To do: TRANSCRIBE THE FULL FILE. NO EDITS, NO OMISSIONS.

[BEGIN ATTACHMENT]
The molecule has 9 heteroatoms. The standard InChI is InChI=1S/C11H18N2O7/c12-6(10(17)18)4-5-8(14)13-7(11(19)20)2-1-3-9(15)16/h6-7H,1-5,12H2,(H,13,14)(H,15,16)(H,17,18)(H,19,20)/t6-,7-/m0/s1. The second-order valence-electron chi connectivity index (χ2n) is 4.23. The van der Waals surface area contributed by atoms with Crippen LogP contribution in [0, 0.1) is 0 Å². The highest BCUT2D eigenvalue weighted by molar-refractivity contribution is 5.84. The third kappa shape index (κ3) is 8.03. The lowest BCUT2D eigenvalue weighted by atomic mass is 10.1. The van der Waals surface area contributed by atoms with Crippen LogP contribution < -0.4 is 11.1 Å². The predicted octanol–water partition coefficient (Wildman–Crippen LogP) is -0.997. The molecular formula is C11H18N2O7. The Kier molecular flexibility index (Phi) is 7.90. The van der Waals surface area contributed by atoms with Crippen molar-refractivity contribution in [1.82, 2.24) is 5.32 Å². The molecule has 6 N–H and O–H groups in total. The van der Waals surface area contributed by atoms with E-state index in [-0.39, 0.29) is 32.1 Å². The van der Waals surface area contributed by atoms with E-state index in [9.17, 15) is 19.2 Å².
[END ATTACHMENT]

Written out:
The molecule has 9 heteroatoms. The standard InChI is InChI=1S/C11H18N2O7/c12-6(10(17)18)4-5-8(14)13-7(11(19)20)2-1-3-9(15)16/h6-7H,1-5,12H2,(H,13,14)(H,15,16)(H,17,18)(H,19,20)/t6-,7-/m0/s1. The second-order valence-electron chi connectivity index (χ2n) is 4.23. The van der Waals surface area contributed by atoms with Crippen LogP contribution in [0, 0.1) is 0 Å². The highest BCUT2D eigenvalue weighted by molar-refractivity contribution is 5.84. The third kappa shape index (κ3) is 8.03. The lowest BCUT2D eigenvalue weighted by atomic mass is 10.1. The van der Waals surface area contributed by atoms with Crippen LogP contribution < -0.4 is 11.1 Å². The predicted octanol–water partition coefficient (Wildman–Crippen LogP) is -0.997. The molecular formula is C11H18N2O7. The Kier molecular flexibility index (Phi) is 7.90. The van der Waals surface area contributed by atoms with Crippen molar-refractivity contribution in [1.82, 2.24) is 5.32 Å². The molecule has 6 N–H and O–H groups in total. The van der Waals surface area contributed by atoms with E-state index in [-0.39, 0.29) is 32.1 Å². The van der Waals surface area contributed by atoms with E-state index in [9.17, 15) is 19.2 Å².